Friday, March 27, 2009

Author Events? At Green Apple?

Yeah, Green Apple Books is not known for our regular author appearances. We tried it a few years back, but realized that there's just no room. Plus with the noise from the registers and the phones and the intercom system....just didn't work. But with the recent creation of The Philosophy Room upstairs, we realized we had a quiet space that might work for smaller events. Intimate. Not more than, say 15 people. 20 at most. If we land a David Sedaris event, it probably won't be in The Philosophy Room.

We decided to start doing some readings and call it
The Sideroom Series. We kicked it off last Saturday with Brad Warner. Last night we hosted Dashiell Hammett expert Don Herron. This coming Thursday night (April 2), we have Peter Rock coming in to read his latest. Details here. Our hope is to do an event a week, though we don't have any more scheduled at the moment. If you don't get our email newsletter, you should, it's one of the better bookstore newsletters, and we don't pester you about it. You could sign up here if you were inclined. I leave you with a essay on "Why I Read" that Peter Rock wrote for our newsletter.

In Yasunari Kawata’s story, “The Grasshopper and the Bell Cricket,” our adult narrator follows a group of children out capturing insects. (“Each day, with cardboard, paper, brush, scissors, pen-knife and glue, the children made new lanterns out of their hearts and minds.”) A boy, offering what he thinks is a grasshopper to a girl, stands close to her. Our narrator witnesses what they do not: “The boy’s lantern, which he held up alongside the girl’s insect cage, inscribed his name, cut out in the green papered aperture, onto her white cotton kimono. The girl’s lantern, which dangled loosely from her wrist, did not project its pattern so clearly, but still one could make out, in a trembling patch of red on the boy’s waist, the name ‘Kiyoko.’”

When I read these words, when I was caught in this moment, I cried. This was even before the narrator infuses what he’s seen into a crushing meditation; I think it was simply the way he looked on, in and out of the world he described (“Wide-eyed, I loitered near them.”), and the straight wonder of his description. This was just the other day; I was on an airplane, flying between Salt Lake City and Portland. Tears running down my face, I was overcome.

--Peter Rock

Thursday, March 26, 2009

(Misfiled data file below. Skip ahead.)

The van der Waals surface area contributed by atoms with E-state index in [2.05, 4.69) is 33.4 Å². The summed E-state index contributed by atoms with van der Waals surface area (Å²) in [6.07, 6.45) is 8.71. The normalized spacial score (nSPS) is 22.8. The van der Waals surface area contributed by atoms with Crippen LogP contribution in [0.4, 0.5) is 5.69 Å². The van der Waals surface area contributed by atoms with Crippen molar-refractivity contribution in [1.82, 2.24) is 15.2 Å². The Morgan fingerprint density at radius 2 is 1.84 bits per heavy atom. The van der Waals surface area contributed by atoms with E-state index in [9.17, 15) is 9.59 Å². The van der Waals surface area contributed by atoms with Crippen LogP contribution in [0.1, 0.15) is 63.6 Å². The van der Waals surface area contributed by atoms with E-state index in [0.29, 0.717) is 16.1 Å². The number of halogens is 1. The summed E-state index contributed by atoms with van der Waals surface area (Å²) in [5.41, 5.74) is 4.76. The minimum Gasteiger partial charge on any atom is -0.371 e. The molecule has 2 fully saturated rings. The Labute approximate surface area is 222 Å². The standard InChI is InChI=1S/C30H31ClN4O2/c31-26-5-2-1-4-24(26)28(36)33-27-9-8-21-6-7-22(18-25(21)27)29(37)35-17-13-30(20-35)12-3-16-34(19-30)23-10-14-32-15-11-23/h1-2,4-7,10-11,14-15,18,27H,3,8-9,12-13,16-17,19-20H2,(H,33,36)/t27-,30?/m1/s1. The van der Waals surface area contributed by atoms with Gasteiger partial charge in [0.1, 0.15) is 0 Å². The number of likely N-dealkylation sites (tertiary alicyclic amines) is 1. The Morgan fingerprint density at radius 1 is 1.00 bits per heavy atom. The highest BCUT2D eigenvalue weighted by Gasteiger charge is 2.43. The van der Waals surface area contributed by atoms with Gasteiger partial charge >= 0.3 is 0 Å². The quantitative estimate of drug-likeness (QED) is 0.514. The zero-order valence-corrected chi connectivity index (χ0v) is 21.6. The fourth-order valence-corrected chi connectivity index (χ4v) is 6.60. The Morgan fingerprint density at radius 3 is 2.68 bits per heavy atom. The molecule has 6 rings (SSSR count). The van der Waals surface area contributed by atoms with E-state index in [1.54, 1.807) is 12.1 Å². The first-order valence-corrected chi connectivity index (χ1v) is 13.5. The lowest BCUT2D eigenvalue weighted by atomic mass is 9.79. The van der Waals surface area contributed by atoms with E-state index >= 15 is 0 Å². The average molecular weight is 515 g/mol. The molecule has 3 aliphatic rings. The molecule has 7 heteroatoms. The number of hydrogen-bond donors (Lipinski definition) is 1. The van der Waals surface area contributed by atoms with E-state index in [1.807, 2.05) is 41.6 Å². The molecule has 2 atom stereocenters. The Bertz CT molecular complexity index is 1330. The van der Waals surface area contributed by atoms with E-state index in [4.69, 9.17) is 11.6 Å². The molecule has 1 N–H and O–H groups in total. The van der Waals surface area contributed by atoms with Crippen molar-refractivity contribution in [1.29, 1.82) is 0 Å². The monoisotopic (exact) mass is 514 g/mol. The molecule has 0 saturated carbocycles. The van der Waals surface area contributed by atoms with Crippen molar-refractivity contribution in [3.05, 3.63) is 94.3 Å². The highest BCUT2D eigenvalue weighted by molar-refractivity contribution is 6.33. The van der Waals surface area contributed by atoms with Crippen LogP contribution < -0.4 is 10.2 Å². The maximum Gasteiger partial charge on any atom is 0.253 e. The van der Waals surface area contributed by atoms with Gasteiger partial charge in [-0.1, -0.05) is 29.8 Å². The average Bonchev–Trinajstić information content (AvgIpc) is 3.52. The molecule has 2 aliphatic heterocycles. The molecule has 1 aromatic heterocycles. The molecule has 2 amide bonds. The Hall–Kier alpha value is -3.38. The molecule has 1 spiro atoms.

New Green Apple Merch!

Hey lookie! We've got a new fancy design (just a little inspired by a certain someone), featuring the our favorite bookstore gnome Mergatroid. They come available in toddler pink and blue (as modeled above), and adult sizes in brown and heather blue!

We got a couple of new tote bags in as well! They're available in fancy red (above, duh), and forest green.

Green Apple represent!!

Tuesday, March 24, 2009

The Lost City of Z

David Grann has written about many strange and fantastic subjects for the New Yorker. From the hunt for the Giant Squid to the mysterious death of the world's greatest Sherlock Holmes expert. Now you can enjoy his equally exciting new book.

The Lost City of Z is Grann's attempt to figure out what happened to Victorian explorer Percy Fawcett and his son as they tried, in 1925, to find an ancient mythical kingdom, El Dorado, in the depths of the Amazon jungle.

This an exciting book: part travel narrative, part history, part science, and mostly mystery. Grann's narrative is well written, at times brutally descriptive, and always entertaining. Reading this book made me want to explore the jungles of the Amazon to see for myself what might have happened to Fawcett. His obsession quickly becomes yours.

(movie fans: Brad Pitt has bought the rights & will star in the movie of The Lost City of Z).

Interesting bookstores of the world

We kind of feel this way sometimes after a busy day at the used book buy counter:

We discovered this interesting link to "The Most Interesting Bookstores in the World" through an industry contact. Any bookstore lover will appreciate this, though it accentuates quality photography, quirky cats, and stunning architecture over the books themselves, which is what we think makes a bookstore interesting. Any other candidates? Better yet, anyone have photos of Green Apple that could get us on this list? This one?

Sunday, March 22, 2009

Earlier this month, translator extraordinaire Barbara Wright passed away at 94. Best-known for rendering the works of Samuel Beckett, Eugene Ionesco and Raymond Queneau into English, Wright's most remarkable feat was her translation of the latter's Exercices de Style - of which the easiest thing to translate was undoubtedly the title.

Exercises in Style (New Directions) is a collection of 99 renditions of the same, rather banal story of a man getting on a bus and being jostled by another passenger. No synopsis does this volume justice, but a sampling of its contents may entice the reader to explore Queneau's elaborate and far-ranging brilliance.

There's a Cockney version that begins: "So A'm stand'n' n' ahtsoider vis frog bus when A sees vis young Froggy bloke, caw bloimey...."

There's a "You know" variation: "Well, you know, the bus arrived, so you know, I got on."

And, for the legally-minded, a "Cross examination": "At what time did the 12.23 p.m. S-line bus proceeding in the direction of the Porte de Champerret arive on that day?"

Wright's version of this seemingly impossible-to-translate work was placed atop the Society of Authors list of "50 Outstanding Translations from the Last 50 Years": well-deserved recognition for the invisible art of literary translation and fitting legacy for a master of her art.